GAME OF THE WEEK: Beamer, Eagle boys fighting for SPSL South supremacy

The Todd Beamer boys basketball team will attempt to do something they have never done on Friday (Jan. 6) — beat Federal Way.

The two teams are in a tie atop the South Puget Sound League South Division at 6-1 in league play. Beamer blew out Rogers Tuesday night, 70-49, and Federal Way slugged its way past Graham-Kapowsin, 48-33.

The winner of tonight’s game, which is slated for 7 p.m. at Federal Way High School, will go a long way to determining the winner of the SPSL South. Both teams suffered their only league losses to Curtis, which is 5-2 in SPSL South play.

Since entering the South Puget Sound League in 2003 as the fourth high school in the Federal Way school district, the Titans have been beaten up by the Eagles. In actuality, Beamer hasn’t even come close against Federal Way.

The Eagles are a perfect 9-0 against the Titans since the 2003-04 season. But the domination goes further than just an unbeaten record. Federal Way has dominated Beamer.

“Obviously, we are going to try and win any way we can,” said Beamer head coach Winston Bell. “What I enjoy in this short of time is that we are playing in a big game.”

During the schools’ nine meetings, the Eagles have outscored the Titans, 725-409, for an average victory of 81-45. Federal Way even welcomed Beamer to the SPSL with a 77-point win (111-34) in their first meeting ever.

The closest Beamer has come during that stretch was a 64-51 loss during the 2007-08 postseason. The loss ended the Titans’ year at the West Central District Tournament. It was Beamer’s first-ever playoff appearance.

“I’m just trying to get our kids to believe,” Bell said. “They’ve all watched Federal Way since they were in middle and elementary school and they were scared of them. I’m getting them to believe they can compete with anybody in the state.”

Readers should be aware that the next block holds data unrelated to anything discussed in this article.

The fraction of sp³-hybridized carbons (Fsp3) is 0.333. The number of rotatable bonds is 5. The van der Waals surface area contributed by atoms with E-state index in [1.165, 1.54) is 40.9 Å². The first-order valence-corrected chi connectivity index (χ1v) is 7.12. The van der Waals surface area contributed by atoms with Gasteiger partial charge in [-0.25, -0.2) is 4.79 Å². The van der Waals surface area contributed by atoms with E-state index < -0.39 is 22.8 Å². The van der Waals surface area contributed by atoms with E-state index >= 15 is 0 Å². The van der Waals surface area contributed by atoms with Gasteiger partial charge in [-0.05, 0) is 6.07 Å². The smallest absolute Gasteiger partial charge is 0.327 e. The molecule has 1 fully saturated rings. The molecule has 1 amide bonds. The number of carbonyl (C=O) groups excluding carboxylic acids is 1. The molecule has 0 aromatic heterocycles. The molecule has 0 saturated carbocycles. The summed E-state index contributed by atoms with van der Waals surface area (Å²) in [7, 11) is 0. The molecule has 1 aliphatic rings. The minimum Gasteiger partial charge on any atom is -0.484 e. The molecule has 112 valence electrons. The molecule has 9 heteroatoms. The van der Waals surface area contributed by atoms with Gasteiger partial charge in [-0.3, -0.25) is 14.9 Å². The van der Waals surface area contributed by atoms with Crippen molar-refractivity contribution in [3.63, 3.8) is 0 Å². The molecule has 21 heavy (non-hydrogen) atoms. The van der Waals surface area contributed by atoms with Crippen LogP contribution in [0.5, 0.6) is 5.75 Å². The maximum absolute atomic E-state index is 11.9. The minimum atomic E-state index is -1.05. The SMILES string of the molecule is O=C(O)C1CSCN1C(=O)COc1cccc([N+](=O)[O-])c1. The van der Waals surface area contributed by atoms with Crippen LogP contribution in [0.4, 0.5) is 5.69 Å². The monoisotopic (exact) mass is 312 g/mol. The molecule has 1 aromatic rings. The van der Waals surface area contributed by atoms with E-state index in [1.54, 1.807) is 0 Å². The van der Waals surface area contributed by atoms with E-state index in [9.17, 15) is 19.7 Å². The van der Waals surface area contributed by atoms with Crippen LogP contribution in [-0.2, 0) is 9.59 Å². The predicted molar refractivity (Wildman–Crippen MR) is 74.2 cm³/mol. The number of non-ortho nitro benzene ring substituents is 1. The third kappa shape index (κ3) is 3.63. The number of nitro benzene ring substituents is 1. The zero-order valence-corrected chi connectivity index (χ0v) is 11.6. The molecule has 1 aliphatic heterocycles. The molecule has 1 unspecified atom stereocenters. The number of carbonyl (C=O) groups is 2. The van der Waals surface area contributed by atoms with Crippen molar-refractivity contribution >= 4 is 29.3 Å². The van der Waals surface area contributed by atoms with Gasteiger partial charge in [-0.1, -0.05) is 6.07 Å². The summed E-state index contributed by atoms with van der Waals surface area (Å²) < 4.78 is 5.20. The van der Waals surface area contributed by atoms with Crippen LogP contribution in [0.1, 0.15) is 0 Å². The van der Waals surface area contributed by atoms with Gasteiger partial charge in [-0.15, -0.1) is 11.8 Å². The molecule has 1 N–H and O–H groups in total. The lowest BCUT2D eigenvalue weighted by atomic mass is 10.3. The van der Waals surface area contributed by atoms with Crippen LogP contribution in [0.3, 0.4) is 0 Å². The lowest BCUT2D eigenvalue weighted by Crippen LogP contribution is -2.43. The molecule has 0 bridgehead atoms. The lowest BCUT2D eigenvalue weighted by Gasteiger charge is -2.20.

The Federal Way boys basketball program has been the model of consistency, which hasn’t been the case over at Beamer. Eagles head coach Jerome Collins has been at the helm for 27 years. During his tenure, Federal Way has produced a pair of NBA players (Michael Dickerson and Donny Marshall) and numerous Division-I athletes. The Eagles have also played in a pair of state title games, winning in 2009.

Beamer, on the other hand, has featured four different head coaches in the school’s nine-year history and made its first, and only, state tournament appearance in 2009.

“I know Federal Way is always talented,” Bell said. “That’s the biggest thing. I know they press and run all day and always have scorers at all positions.”

But this year’s Federal Way team is a little different than Collins’ recent squads, which have played in five of the last six state tournaments. The Eagles are extremely young, featuring a roster with only one senior, Tanner Post.

Federal Way has been led all season by a pair of sophomores, Brayon Blake and DeeShawn Tucker. Blake, a 6-foot-5 transfer from Cleveland High School, is averaging 15.6 points and 10 rebounds a game. Tucker, a point guard, is scoring 14.1 points.

Beamer is also a fairly young and inexperienced squad. Head coach Winston Bell has only four seniors on his roster, led by 6-foot-2 wing Thomas Rhodes.

Rhodes leads four players averaging in double figures this season at 16.3 points a game. He is also leading Beamer in rebounding and blocked shots. Last year, as a junior, Rhodes averaged 18.1 points and 12 rebounds a game.

“He has been a man-child,” Bell said. “He has such a great motor and he sets everything up for us.”

Junior Juwan Flowers has also been a key to the Titans’ early-season success. The 5-foot-11 guard is averaging 15.0 points and has been in double figures in nine of Beamer’s 10 games, including 31 points during an overtime win over Jefferson in his first game. Sophomore Luscious Brown is chipping in 10 points a game.

Beamer has also gotten a kickstart from senior Roosevelt Jones, who transferred from Federal Way. Jones, a guard, has played in the Titans’ last three games and is averaging 18.7 points and had at least four 3-pointers in each one of those.


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